How the Adventure Therapy Project is Getting People Outside

Photo above: “The Cumberland Crusaders” running team took part in the Cabot Relay in Cape Breton in 2019.

The deaths of two good friends and a demanding job had Mike Hudson tying up his trail shoes and going for a long run to cope with his grief and stress. The more he ran outside, the better he felt. This reminded him of vacations with his wife, Ashley, and their two young daughters when they had no cell coverage or cable TV; they spent all day walking on the beach and sleeping soundly at night.
When he mentioned this to Ashley, she told him she’d noticed that her mood was affected if she was stuck inside too long.
“So we started hiking and spending more time at the beach, and we noticed a difference in our daughters’ behaviours, moods and sleeping patterns,” Mike said.
Ashley is an elementary school resource teacher in Oxford and Mike is a Community Outreach Worker with Schools Plus as well as a basketball coach. Working in schools has shown them how little kids get outside and explore, and how they benefit from being challenged.

Sarah Henley sports her Adventure Therapy Project hoody at the shore.
When not organizing public events, Mike and Ashley make a point of hiking with their two daughters as often as possible.

“Most kids talk like they are living in a video game yet have no idea what it is like to take a walk in the woods, to go looking for rocks on the beach or to even lay in the grass and look at the stars,” Mike said.
The couple had two questions: How could they help spread awareness of the benefits of being outside? How could they help people get outside to reconnect with nature and fun?
In 2018, they came up with their answer: The Adventure Therapy Project. They incorporated the word ‘therapy’ into the name because of their experience with family members who cope with mental health issues using less than healthy or productive ways.
“It’s our attempt to get people outside in nature, too boost their mental and physical health,” explained Mike. “We live in a world full of screens and stress but we’re not telling people to throw away their phones and TVs and move into a hut in the woods. We’re simply hoping they get outside once or twice a week.”

Friends Ann Harrison and Debbie Field walk the TransCanada Trail through Oxford almost daily.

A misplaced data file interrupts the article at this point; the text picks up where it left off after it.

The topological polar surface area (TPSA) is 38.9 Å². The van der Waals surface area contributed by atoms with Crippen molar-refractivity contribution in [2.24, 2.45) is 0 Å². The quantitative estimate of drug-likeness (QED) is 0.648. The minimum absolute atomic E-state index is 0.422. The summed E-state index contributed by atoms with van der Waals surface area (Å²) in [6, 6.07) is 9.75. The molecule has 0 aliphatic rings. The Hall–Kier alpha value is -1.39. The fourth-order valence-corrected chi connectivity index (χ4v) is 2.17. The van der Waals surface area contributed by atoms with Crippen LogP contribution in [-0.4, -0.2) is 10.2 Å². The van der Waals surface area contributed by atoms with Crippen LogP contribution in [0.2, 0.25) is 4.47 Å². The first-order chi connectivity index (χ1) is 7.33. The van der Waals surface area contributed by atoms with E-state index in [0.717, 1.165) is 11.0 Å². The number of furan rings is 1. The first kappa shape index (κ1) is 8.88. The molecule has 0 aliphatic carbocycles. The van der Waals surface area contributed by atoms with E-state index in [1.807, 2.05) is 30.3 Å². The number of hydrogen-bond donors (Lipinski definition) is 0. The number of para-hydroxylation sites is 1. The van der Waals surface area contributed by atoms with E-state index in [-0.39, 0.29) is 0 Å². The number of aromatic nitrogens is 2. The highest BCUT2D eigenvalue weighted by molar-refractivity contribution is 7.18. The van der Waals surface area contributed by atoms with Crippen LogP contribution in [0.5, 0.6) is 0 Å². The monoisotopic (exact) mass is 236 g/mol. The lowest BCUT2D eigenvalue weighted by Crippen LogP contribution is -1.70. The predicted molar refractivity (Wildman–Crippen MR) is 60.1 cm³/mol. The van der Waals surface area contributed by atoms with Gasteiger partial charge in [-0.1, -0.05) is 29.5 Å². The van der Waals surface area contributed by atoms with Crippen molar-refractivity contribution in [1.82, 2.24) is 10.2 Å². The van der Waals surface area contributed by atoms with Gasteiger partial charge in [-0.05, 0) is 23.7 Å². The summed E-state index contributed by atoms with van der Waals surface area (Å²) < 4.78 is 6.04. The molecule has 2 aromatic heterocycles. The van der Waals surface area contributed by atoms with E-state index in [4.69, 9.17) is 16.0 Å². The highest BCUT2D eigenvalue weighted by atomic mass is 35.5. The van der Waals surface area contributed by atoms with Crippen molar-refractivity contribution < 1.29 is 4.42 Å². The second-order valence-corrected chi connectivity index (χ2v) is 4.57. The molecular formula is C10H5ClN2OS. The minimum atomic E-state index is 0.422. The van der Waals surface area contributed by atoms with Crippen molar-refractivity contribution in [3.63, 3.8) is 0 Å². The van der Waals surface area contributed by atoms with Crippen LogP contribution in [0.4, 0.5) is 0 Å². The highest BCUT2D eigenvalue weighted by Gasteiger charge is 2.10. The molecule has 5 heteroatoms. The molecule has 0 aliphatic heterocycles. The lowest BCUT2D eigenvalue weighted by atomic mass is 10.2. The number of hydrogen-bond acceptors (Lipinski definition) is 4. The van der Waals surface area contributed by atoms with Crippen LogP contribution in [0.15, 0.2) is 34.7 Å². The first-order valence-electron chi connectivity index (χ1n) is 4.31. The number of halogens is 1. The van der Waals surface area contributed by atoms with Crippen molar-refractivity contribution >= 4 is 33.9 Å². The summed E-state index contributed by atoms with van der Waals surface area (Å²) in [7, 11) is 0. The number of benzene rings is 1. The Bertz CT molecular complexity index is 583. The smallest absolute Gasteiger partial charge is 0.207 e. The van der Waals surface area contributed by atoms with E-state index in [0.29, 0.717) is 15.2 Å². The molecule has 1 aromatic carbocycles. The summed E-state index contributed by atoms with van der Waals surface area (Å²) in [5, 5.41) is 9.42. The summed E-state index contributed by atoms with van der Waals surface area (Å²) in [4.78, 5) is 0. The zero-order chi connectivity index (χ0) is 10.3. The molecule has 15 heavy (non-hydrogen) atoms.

In 2019, the Adventure Therapy Project hosted the first March Break Camp for children aged seven to 12 at the outdoor school at the local school. The camp included this fire-building competition.

The Adventure Therapy Project started with several youth programs during March Break in 2019, including a guided nature hike, a snowshoe walk, and a campfire. In early December, a day-long “survival skills” program taught kids how to build a shelter, make a fire, and filter water.
“We were worried it was going to be too long outside and too cold, because it was a whole day,” Mike said, “but at the end, the kids said, ‘We should do this overnight’.”
There were comments about ‘letting kids play with fire’ but he said the point of the program is to learn a new skill so there are steps to follow and safety rules.
“There’s that bit of risk which is good for kids so they learn to adapt and solve problems. We don’t let kids problem solve enough,” he added, “and we don’t give them enough credit for how well they problem solve.”
Ashley observed this when the participants were put into teams, given supplies then told to build a shelter. “Everyone’s shelter was different but they had an explanation for why they did the things they did.”

Brody Kouwenberg, Cali and Aubree Hudson participated in a fun run in Oxford.
TransCanada Trail supporters Mike Hudson, Maxine Clarke, Greg Nix and Al Clarke clean up after Hurricane Dorian.

Both she and Mike are aware of the contrast of their childhoods – when
they spent all day outside playing – and their daughters’.
“How many times do we say ‘Be careful’ and ‘Don’t do that’ and ‘Watch what you’re doing’? So we’re not only inspiring kids, we’re inspiring parents as well to let them go out and play and get dirty,” she said.
The Adventure Therapy Project is about benefiting adults as well so Mike and Ashley have found ways to inspire the entire community. While getting outside is about getting away from TVs and videos games, they do use technology to reach out to people.
“We did a walk through the new bunny trail in Oxford and posted it online and now you see other people posting photos of walking the bunny trail,” said Mike.
They also put out a call for ambassadors, people who will wear The Adventure Therapy Project gear and post photos on social media of what they’re doing and where they’re doing it.
“We don’t realize how lucky we are,” Mike said. “Cumberland County is one of the most scenic areas. There’s so much to do. A lot of people don’t know what’s out there, so we try to highlight trails, waterfalls, and beaches.”
The reward for these two parents, however, is seeing the positive impact all this adventure therapy is having on their eight-year-old daughter.
“Aubree’s at the point where she self-copes,” explained Mike. “She’ll say she needs to go outside and do survival.”

The Adventure Therapy Project organized a hike in February to encourage people to get outside even in the winter.
Allicia Payne’s border collie, Blue, checks out the bench on the Bunny Trail alongside the TransCanada Trail in Oxford.
Previous articleComing Soon to a Backyard Near You
Next articleThe Spoon Stealer
Sara Jewell
Sara Jewell admits that she related to this story of the quilt blocks in a weird way when she wrote about the topic of her Field Notes column. “If my friends sent me a pile of quilt blocks, I’d have no idea what to do with them!” All joking aside, since she has no skills with needles or textiles, Sara truly appreciates the tradition and the creativity of fibre arts, and was delighted to explore them as works of art.